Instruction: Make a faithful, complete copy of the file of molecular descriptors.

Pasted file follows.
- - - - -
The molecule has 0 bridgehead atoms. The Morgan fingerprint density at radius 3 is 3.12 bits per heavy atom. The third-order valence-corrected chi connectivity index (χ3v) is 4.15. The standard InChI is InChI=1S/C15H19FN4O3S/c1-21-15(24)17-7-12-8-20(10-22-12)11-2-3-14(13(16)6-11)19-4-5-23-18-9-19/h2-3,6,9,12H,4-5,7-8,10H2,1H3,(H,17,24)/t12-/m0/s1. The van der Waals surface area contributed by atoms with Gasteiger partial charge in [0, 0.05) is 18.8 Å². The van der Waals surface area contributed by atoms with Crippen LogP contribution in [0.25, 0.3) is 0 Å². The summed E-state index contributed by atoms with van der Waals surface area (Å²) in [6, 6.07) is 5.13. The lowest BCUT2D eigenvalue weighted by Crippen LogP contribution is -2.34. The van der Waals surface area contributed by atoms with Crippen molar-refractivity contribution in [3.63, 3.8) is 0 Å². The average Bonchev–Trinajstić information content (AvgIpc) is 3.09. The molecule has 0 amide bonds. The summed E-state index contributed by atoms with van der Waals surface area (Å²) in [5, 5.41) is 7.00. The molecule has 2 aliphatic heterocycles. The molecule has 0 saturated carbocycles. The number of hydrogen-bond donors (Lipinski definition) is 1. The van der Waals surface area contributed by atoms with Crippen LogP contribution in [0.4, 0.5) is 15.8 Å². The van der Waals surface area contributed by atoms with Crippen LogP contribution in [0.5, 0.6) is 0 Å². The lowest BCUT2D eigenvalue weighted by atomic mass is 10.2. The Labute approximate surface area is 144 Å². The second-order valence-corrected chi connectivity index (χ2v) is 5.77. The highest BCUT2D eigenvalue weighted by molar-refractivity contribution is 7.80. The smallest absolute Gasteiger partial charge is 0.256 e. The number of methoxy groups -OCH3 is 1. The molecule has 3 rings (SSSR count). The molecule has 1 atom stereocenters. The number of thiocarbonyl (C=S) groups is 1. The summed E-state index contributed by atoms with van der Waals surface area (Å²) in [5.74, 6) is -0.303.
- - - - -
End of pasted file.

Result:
The molecule has 0 bridgehead atoms. The Morgan fingerprint density at radius 3 is 3.12 bits per heavy atom. The third-order valence-corrected chi connectivity index (χ3v) is 4.15. The standard InChI is InChI=1S/C15H19FN4O3S/c1-21-15(24)17-7-12-8-20(10-22-12)11-2-3-14(13(16)6-11)19-4-5-23-18-9-19/h2-3,6,9,12H,4-5,7-8,10H2,1H3,(H,17,24)/t12-/m0/s1. The van der Waals surface area contributed by atoms with Gasteiger partial charge in [0, 0.05) is 18.8 Å². The van der Waals surface area contributed by atoms with Crippen LogP contribution in [0.25, 0.3) is 0 Å². The summed E-state index contributed by atoms with van der Waals surface area (Å²) in [6, 6.07) is 5.13. The lowest BCUT2D eigenvalue weighted by Crippen LogP contribution is -2.34. The van der Waals surface area contributed by atoms with Crippen molar-refractivity contribution in [3.63, 3.8) is 0 Å². The average Bonchev–Trinajstić information content (AvgIpc) is 3.09. The molecule has 0 amide bonds. The summed E-state index contributed by atoms with van der Waals surface area (Å²) in [5, 5.41) is 7.00. The molecule has 2 aliphatic heterocycles. The molecule has 0 saturated carbocycles. The number of hydrogen-bond donors (Lipinski definition) is 1. The van der Waals surface area contributed by atoms with Crippen LogP contribution in [0.4, 0.5) is 15.8 Å². The van der Waals surface area contributed by atoms with Crippen LogP contribution in [0.5, 0.6) is 0 Å². The lowest BCUT2D eigenvalue weighted by atomic mass is 10.2. The Labute approximate surface area is 144 Å². The second-order valence-corrected chi connectivity index (χ2v) is 5.77. The highest BCUT2D eigenvalue weighted by molar-refractivity contribution is 7.80. The smallest absolute Gasteiger partial charge is 0.256 e. The number of methoxy groups -OCH3 is 1. The molecule has 3 rings (SSSR count). The molecule has 1 atom stereocenters. The number of thiocarbonyl (C=S) groups is 1. The summed E-state index contributed by atoms with van der Waals surface area (Å²) in [5.74, 6) is -0.303.